Yet, it's a far different matter to make buy/sell decisions based on that kind of information, as such analysis requires familiarity with different skills, such as analyzing stock charts and the memorization of many formulas that churn numbers. As this applies to my blog, I have mentioned shorting Getty stock twice. The first time I happened to be right; the second time I happened to be wrong. Yet, my attempt was not to impart investment advice, but to use such expressions to illustrate a fundamental confidence (or lack thereof) in a company where billions of other people's money is at stake.

[It is in this second case, where I had done so in response to John Harrington's blog who jested that he recommends shorting the stock, I was being as facetious as he was. (He was using it to kid about how wasteful Getty is in their entertainment expenditures.) His cogent response to my posting is here.]

At any rate, stock analysis is fundamentally difficult, which is the source of my favorite quote: "even a clock that doesn't run is right twice a day." When it comes to stock-picking, I am no better (or worse) than a clock that doesn't run. And neither is John Harrington, whose clock happened to be right that day. :-)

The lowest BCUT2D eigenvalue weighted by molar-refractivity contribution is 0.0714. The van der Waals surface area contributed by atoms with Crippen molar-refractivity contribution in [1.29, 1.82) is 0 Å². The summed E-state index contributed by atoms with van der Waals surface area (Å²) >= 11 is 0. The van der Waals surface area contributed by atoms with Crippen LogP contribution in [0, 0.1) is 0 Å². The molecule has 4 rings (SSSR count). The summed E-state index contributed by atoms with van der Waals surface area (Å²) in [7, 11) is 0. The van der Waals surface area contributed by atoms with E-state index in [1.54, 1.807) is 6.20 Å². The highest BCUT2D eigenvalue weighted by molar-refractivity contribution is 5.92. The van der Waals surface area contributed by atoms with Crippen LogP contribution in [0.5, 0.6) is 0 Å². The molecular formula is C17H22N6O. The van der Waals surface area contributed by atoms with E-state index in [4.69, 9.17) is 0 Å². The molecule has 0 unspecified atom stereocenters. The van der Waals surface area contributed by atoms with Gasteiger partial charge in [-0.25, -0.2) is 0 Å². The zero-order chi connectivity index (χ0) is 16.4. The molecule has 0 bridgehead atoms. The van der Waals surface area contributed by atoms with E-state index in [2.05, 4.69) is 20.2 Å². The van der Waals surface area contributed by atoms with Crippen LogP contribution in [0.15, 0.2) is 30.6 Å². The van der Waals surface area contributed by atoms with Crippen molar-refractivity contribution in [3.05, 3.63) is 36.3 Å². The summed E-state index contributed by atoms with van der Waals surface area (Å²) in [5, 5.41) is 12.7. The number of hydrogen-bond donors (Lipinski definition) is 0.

(For what it's worth, even actual stock traders aren't that good at it. The Wall Street Journal compiles lists every year of the performance of money managers and mutual funds, and the same statistic is always true: 75% of professional money managers under-perform the basic market index funds.)

I am a business analyst
I am decidedly not an economist, nor a psychologist, nor a lawyer, or politician. That said, I am well-studied in each of these fields and then some, as I read and follow the writings of many who are well-recognized in each of these areas. I believe business skills are the byproduct of a broad base of understanding in many disciplines, and the successful business person is one who can most accurately draw upon these knowledge bases to derive sound decisions that result in long-term growth and benefit. Those who are particularly successful can see the relationships between things or events that most others do not see, but which can be used as strong indicators of emerging opportunities. My article here about using asymmetric information as an example of how we can forecast future developments in the industry based on data that most people don't look at.